King Henry The Fourth: Part Two "The Wish Was Father To The Thought"

William Shakespeare

"The Wish Was Father To The Thought"

Context: After the defeat of the rebellious barons, King Henry gathers his sons around him. Then he falls into a fit of apoplexy and is laid in a bed. Prince Hal, the future Henry V, next in line for the throne, comes in and sits beside his father, whom he thinks dead. Seeing the crown on the bed beside the king Hal begins to meditate on his coming reign. He promises himself that nothing will force the crown from him. He will pass "this lineal honor" on to his successor. He then steps into another room, wearing the crown. King Henry wakes and misses it. When told that Hal is wearing it, the king mistakes his son's reason for putting it on. Hal tells his father that he thought he was dead: "I never thought to hear you speak again." Like Francis Bacon in his Essays (1596-1625) "Of Custom and Education," who said "Men's thoughts are much according to their inclination," Henry thinks that Hal can hardly wait to ascend the throne. But being older and more experienced, he knows that the crown is a mixed blessing, as he tells his son, in words on which the current popular expression is based:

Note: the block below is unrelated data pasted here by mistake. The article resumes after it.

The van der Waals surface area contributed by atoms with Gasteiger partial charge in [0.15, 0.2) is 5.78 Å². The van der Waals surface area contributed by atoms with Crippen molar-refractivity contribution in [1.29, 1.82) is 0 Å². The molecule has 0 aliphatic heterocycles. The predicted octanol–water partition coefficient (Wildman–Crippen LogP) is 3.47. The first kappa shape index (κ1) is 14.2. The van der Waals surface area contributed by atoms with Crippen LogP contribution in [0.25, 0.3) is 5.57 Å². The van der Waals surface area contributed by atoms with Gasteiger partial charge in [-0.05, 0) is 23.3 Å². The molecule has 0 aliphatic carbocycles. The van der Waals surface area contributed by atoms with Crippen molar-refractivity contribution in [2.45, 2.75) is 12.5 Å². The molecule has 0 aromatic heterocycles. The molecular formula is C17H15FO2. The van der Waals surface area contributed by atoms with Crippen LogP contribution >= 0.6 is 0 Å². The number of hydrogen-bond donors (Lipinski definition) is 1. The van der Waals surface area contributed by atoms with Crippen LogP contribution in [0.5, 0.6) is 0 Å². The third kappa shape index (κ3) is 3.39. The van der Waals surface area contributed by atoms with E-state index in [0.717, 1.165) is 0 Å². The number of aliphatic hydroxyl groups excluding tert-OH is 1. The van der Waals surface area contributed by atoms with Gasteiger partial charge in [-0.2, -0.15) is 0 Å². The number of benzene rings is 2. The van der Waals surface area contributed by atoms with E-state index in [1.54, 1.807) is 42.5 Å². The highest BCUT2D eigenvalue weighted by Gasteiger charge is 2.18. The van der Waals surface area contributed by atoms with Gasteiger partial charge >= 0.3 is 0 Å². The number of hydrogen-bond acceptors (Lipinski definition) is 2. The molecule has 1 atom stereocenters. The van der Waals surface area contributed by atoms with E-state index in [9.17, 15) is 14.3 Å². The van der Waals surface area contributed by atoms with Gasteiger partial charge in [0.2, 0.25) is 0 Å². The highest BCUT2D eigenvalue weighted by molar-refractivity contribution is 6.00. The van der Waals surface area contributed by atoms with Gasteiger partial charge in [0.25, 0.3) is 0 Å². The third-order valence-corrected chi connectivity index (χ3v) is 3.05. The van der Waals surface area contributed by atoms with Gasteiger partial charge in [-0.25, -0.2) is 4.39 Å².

Thy wish was father, Harry, to that thought.
I stay too long by thee, I weary thee.
Dost thou so hunger for mine empty chair,
That thou wilt needs invest thee with my honours,
Before thy hour be ripe? O foolish youth,
Thou seek'st the greatness that will overwhelm thee.
. . .